Amendment No. 251 deals with the valuation basis on which such tenants face enfranchisement. It is because of their higher rateable values that they come under the special valuation basis which was introduced into the Housing Act in 1974. The Hansard report of the debate in this House on this aspect made it clear that there was an assumption of security of tenure at that time.

Schedule 15 to the Leasehold Reform, Housing and Urban Development Act 1993 provides for this assumption in respect of houses that came into eligibility for enfranchisement under the Housing Act 1974. It does not, however, provide for it if the house is coming into eligibility under the 1993 Act. This proposed amendment is again aimed at tidying up unfinished business as far as enfranchisement is concerned.

Baroness Hamwee : Perhaps I may take the opportunity to clarify my previous remarks. Whichever party is running the Government, and whoever sits on the Front Bench, the civil servants will be there.

6.30 p.m.

Lord McIntosh of Haringey: Although we are sympathetic to the amendment of the noble Baroness, Lady Hanham, it is not possible to include it in this

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Bill, or any successor to it. The real problem raised by the noble Baroness, which is security of tenure for high value houses, is not faced simply by long leaseholders; it also affects those who rent such property. The Long Title of the Bill is restricted to commonhold and leasehold property, and if one were to cover this problem properly one would require a more general housing Bill. Even if there were no general election and we had time to deal with it, the matter would not fall within the scope of the Long Title.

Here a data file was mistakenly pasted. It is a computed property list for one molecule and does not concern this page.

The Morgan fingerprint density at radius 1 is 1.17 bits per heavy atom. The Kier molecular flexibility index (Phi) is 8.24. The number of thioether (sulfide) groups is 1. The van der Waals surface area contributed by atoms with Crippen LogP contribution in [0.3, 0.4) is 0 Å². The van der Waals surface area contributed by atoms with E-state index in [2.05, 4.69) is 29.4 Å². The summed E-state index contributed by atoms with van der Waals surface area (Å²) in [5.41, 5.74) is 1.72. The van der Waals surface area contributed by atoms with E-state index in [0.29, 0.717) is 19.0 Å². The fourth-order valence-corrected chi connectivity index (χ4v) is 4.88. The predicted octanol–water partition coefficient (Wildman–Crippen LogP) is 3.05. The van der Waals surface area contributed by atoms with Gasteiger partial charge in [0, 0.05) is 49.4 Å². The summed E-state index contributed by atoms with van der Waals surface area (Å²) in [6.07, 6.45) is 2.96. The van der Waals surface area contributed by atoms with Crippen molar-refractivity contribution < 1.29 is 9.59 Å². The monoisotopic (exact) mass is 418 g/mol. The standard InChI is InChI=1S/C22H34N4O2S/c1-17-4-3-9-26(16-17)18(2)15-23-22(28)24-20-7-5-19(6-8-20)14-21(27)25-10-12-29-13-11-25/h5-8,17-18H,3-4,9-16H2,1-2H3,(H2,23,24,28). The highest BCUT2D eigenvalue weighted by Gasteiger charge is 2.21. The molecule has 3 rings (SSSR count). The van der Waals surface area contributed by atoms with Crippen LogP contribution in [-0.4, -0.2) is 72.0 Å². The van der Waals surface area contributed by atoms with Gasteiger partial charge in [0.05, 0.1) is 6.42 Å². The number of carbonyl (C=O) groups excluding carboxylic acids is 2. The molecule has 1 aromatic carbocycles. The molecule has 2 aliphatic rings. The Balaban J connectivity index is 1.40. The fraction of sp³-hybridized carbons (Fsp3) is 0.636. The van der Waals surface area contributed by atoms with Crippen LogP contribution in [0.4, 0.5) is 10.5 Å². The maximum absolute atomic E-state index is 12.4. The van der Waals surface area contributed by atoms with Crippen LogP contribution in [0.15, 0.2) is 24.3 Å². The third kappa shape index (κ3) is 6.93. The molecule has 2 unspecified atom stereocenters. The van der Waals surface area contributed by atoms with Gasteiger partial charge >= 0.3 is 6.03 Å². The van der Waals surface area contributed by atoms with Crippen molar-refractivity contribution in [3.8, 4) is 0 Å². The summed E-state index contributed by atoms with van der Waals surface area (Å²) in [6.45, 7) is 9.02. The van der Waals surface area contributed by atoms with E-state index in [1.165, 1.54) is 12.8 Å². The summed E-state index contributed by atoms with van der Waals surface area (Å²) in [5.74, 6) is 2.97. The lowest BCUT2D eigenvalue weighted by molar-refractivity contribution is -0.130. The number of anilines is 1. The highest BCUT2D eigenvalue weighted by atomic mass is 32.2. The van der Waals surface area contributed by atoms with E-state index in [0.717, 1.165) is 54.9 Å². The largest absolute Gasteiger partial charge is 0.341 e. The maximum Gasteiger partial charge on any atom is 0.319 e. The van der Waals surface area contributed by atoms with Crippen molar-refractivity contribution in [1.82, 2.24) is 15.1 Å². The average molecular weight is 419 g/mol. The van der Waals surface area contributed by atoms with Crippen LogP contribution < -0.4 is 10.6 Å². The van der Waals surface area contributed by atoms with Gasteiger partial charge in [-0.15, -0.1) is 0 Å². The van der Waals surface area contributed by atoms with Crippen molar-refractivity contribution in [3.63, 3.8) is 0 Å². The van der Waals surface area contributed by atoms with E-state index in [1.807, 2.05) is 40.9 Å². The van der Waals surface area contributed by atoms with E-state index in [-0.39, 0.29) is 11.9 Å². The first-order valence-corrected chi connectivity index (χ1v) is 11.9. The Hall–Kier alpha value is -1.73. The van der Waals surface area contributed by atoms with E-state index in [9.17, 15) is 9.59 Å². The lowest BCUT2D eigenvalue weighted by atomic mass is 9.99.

To some extent, that also applies to Amendment No. 251 which would alter the valuation basis of higher value houses. Obviously, the vacant possession value of a house is greater than the value of the house with a tenant in it, particularly when the tenant has security of tenure. This means that leaseholders without security of tenure have to pay more for their freehold. Amendment No. 251 would mean that a house would be valued as though the leaseholder was entitled to security of tenure even though that was not the case. We do not believe that it is proper to accept that amendment. If the law does not give security of tenure, we cannot pretend that it does so for valuation purposes.

Baroness Hanham: Even if I have not flushed out too much sympathy, I have elicited the fact that there will be a general election quite soon. I am grateful for confirmation of that given the way that the Minister put it. I note what he says and beg leave to withdraw the amendment.

Amendment, by leave, withdrawn.

[Amendment No. 251 not moved.]

Clause 146 agreed to.

Baroness Hanham moved Amendment No. 251A:


    After Clause 146, insert the following new clause--

("Notices of claim to be overriding interest
NOTICE OF CLAIM TO BE OVERRIDING INTEREST
.--(1) Section 5 of the Leasehold Reform Act 1967 is amended as follows.